One of the first breaks I got after graduating film school was being accepted as a director observer on a teen drama limited series being shot out in Vancouver, and then again on a paranormal action series being shot in Toronto. I learned tons from both opportunities...from two very friendly and forthcoming directors who let me sit in on every part of the process, to a multitude of friendly and forthcoming crew members more than willing to share their on-the-set expertise with a newbie.
Last night I observed a couple of other directors doing their thing at the Banff TV Festival annual Western BBQ.
Hoser faces aside (and Winning leaning in trying to squeeze me out of the shot, like always), David Winning (l) and Grant Harvey (c) supplied me with lottsa laughs as we kibitzed and commiserated about the struggling state of the biz...what makes for a good/bad agent....the never ending hustle for the next gig...when the filming of TV movies in Canada was going to drop down to only 10 shooting days (frak!)...and which film was better, All The Presidents Men, Butch Cassidy and the Sundance Kid, or Deliverance.
Directors are a different breed than writers...generally a little more buoyant and outgoing rather than quiet and inward, but still have the more or less the same insecurities, fears, questions, complaints as scribes --- I feel comfortable in either camp. And I still learn tons from observing and listening to other directors...hearing them explain what makes for good storytelling may be different than hearing a writer explain the same, but no less valid.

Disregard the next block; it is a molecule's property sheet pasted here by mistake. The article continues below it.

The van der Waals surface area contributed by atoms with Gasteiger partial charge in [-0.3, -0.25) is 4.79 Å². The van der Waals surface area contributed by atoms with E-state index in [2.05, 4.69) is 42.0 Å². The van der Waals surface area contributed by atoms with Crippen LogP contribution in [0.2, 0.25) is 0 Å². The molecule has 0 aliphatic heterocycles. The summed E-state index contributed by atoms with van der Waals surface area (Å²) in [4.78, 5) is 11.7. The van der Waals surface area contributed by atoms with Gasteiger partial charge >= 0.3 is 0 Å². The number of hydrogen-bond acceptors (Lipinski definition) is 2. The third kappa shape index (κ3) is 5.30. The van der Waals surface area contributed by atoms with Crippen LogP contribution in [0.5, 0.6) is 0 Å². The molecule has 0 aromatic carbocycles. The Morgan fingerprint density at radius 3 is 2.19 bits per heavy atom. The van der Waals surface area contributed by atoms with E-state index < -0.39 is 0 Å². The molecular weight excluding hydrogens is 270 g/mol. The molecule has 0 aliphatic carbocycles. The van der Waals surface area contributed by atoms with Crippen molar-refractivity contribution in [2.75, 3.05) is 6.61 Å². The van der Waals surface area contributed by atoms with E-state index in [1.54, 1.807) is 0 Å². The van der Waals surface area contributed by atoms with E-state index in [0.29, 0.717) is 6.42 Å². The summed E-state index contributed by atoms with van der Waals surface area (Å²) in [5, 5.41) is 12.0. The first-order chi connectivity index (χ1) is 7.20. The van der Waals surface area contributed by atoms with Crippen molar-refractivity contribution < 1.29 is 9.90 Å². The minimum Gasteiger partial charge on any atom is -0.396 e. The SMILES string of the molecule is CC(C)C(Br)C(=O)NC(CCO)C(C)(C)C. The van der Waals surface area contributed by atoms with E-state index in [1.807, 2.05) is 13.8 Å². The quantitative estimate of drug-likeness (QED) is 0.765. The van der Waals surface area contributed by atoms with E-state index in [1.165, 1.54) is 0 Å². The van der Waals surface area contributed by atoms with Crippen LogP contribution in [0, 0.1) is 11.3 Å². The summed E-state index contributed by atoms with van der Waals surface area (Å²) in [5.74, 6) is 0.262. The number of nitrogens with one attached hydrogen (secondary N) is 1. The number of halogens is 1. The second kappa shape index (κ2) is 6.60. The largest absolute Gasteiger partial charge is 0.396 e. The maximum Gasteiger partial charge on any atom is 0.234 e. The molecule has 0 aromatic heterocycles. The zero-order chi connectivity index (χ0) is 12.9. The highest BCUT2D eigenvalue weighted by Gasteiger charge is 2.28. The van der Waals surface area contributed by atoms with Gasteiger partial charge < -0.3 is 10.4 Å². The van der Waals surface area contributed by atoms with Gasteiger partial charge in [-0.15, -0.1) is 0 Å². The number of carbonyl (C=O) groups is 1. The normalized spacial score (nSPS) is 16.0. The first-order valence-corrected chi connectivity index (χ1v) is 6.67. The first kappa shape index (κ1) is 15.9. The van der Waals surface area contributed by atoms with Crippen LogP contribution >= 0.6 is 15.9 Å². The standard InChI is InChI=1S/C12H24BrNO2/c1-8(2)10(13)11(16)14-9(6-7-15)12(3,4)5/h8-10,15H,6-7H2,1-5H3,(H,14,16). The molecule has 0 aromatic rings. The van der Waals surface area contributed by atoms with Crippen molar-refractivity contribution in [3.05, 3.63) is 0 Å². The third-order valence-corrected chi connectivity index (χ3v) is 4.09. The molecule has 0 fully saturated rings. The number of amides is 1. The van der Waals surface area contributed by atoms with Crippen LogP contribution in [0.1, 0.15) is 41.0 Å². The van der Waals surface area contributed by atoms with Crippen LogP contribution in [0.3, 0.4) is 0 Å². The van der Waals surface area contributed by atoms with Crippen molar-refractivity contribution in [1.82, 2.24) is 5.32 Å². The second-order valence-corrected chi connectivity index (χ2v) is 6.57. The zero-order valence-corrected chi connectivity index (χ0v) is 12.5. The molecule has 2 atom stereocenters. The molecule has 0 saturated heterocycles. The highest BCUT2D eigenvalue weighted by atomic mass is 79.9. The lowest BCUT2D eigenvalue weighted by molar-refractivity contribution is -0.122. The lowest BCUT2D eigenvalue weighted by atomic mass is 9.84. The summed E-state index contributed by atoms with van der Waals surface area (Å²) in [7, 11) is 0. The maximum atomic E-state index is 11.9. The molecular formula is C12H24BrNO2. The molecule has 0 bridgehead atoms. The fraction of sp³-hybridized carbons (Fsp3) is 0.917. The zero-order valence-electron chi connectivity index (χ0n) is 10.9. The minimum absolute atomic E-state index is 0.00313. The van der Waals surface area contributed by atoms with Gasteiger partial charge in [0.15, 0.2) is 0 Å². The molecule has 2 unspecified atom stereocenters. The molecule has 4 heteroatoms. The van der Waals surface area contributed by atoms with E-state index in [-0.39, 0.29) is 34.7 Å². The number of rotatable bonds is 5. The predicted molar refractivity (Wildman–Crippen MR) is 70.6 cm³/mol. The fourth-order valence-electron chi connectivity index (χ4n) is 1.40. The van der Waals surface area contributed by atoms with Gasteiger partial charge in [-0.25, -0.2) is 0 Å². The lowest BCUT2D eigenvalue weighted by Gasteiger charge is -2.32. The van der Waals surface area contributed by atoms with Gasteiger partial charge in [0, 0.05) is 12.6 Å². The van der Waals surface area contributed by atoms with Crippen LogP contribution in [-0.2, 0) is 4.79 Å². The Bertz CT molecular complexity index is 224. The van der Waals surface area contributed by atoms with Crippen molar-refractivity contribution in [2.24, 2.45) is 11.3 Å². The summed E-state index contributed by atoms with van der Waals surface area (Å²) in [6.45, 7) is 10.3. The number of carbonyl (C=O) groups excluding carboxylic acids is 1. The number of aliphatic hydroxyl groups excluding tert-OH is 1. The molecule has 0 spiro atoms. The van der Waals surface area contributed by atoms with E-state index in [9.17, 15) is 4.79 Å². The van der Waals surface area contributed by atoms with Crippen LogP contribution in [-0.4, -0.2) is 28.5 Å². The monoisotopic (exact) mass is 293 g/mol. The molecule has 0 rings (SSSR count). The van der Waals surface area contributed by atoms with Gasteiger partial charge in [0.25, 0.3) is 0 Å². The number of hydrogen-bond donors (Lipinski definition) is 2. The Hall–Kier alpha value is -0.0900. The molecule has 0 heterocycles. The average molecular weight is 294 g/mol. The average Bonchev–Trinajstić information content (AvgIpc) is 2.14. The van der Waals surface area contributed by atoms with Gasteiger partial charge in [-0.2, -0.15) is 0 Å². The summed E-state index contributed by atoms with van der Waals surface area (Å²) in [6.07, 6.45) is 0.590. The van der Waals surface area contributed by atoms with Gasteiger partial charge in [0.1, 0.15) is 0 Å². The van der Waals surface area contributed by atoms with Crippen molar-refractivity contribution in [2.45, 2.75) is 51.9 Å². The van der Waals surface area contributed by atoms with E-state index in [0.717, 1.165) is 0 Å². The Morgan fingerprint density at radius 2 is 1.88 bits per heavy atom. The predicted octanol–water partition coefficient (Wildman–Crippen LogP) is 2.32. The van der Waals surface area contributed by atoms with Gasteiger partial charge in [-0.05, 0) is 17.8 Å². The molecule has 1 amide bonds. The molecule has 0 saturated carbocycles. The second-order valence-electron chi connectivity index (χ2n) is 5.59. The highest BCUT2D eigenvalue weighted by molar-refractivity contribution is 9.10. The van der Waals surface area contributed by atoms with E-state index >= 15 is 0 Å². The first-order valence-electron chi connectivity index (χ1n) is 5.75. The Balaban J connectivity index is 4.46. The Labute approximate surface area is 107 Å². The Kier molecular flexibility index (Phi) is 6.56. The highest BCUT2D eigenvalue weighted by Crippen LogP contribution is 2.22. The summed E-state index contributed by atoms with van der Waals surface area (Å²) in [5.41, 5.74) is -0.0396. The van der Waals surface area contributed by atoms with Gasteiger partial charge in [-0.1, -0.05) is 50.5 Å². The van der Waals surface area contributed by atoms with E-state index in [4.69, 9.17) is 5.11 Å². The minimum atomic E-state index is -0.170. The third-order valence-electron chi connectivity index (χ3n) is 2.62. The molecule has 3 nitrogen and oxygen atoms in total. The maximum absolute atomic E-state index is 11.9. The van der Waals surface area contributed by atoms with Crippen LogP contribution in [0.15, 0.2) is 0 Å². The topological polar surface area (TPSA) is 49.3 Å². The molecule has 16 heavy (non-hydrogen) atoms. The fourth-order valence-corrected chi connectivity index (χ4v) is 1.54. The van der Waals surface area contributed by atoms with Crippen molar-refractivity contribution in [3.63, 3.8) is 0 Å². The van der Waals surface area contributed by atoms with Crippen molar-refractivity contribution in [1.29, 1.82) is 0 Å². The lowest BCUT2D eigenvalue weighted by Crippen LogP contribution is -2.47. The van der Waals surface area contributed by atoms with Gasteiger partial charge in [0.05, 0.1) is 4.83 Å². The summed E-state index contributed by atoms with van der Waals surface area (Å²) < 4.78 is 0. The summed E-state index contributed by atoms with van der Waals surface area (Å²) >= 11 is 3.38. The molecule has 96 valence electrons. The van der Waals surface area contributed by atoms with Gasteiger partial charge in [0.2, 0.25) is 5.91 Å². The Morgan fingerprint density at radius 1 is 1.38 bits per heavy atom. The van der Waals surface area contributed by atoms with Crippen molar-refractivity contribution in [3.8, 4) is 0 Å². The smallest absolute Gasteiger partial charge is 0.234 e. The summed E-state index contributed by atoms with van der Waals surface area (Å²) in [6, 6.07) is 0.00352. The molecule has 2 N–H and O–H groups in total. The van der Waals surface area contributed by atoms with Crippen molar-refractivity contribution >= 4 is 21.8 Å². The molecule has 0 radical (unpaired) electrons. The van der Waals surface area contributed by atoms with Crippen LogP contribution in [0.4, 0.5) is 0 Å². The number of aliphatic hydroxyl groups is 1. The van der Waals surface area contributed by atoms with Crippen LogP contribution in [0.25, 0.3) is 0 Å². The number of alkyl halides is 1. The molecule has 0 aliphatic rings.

As for the BBQ...t'was a pale imitation of its once wondrous self. Yes it was chilly, but attendance was poor to dismal...the beef mediocre...and with dj's and solo musicians instead of the usual full-piece bands performing in the tents, and most people heading back to their hotels after only a couple of hours, it was not particularly...memorable.
I've heard that Festival organizers really had to scramble to make the most of what they had this year considering the recession and a lower than expected turn-out...but it really feels like the event has lost something over the past couple years. I'm not sure what that something is exactly (one long-time attendee speculated that the fest has 'lost its soul')...certainly the international competition and 'awards' haven't got the same lustre and prestige...or perhaps the timing of the fest doesn't quite jive anymore with the Canadian network decision makers schedule (though interesting to note that like next to nobody was here from Rogers Media - busy with fall launch and announcement of their simulcast purchase of 16 weekly U.S. hours I suppose) ...but anyway, the festival needs some fixing.